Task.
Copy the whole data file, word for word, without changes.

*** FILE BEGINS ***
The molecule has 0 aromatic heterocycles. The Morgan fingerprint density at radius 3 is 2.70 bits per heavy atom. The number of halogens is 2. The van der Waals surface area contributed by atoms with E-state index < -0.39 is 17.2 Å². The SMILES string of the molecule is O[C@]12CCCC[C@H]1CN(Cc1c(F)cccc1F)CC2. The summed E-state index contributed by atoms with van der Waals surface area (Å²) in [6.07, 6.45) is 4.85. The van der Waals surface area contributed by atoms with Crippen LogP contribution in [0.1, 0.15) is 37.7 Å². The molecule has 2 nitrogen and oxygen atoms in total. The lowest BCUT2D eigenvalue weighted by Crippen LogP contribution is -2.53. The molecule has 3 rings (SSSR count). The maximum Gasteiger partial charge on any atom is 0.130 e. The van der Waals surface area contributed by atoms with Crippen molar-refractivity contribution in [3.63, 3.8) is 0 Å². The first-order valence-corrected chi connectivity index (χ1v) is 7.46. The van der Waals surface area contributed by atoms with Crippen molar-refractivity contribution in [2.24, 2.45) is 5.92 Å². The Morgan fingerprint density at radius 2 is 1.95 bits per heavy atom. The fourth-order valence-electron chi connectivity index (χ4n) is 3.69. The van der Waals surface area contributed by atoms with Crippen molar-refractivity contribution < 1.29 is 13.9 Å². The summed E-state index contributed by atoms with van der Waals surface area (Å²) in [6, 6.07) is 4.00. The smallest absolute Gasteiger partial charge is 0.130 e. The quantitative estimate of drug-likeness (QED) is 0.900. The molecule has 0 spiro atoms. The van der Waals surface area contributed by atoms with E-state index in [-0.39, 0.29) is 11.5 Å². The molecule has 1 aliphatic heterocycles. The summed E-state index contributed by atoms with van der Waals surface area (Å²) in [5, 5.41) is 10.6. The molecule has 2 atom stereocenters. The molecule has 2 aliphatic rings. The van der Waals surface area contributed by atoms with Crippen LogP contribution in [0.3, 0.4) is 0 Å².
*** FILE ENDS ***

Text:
The molecule has 0 aromatic heterocycles. The Morgan fingerprint density at radius 3 is 2.70 bits per heavy atom. The number of halogens is 2. The van der Waals surface area contributed by atoms with E-state index < -0.39 is 17.2 Å². The SMILES string of the molecule is O[C@]12CCCC[C@H]1CN(Cc1c(F)cccc1F)CC2. The summed E-state index contributed by atoms with van der Waals surface area (Å²) in [6.07, 6.45) is 4.85. The van der Waals surface area contributed by atoms with Crippen LogP contribution in [0.1, 0.15) is 37.7 Å². The molecule has 2 nitrogen and oxygen atoms in total. The lowest BCUT2D eigenvalue weighted by Crippen LogP contribution is -2.53. The molecule has 3 rings (SSSR count). The maximum Gasteiger partial charge on any atom is 0.130 e. The van der Waals surface area contributed by atoms with Crippen molar-refractivity contribution in [3.63, 3.8) is 0 Å². The first-order valence-corrected chi connectivity index (χ1v) is 7.46. The van der Waals surface area contributed by atoms with Crippen molar-refractivity contribution in [2.24, 2.45) is 5.92 Å². The Morgan fingerprint density at radius 2 is 1.95 bits per heavy atom. The fourth-order valence-electron chi connectivity index (χ4n) is 3.69. The van der Waals surface area contributed by atoms with Crippen molar-refractivity contribution < 1.29 is 13.9 Å². The summed E-state index contributed by atoms with van der Waals surface area (Å²) in [6, 6.07) is 4.00. The smallest absolute Gasteiger partial charge is 0.130 e. The quantitative estimate of drug-likeness (QED) is 0.900. The molecule has 0 spiro atoms. The van der Waals surface area contributed by atoms with E-state index in [-0.39, 0.29) is 11.5 Å². The molecule has 1 aliphatic heterocycles. The summed E-state index contributed by atoms with van der Waals surface area (Å²) in [5, 5.41) is 10.6. The molecule has 2 atom stereocenters. The molecule has 2 aliphatic rings. The van der Waals surface area contributed by atoms with Crippen LogP contribution in [0.3, 0.4) is 0 Å².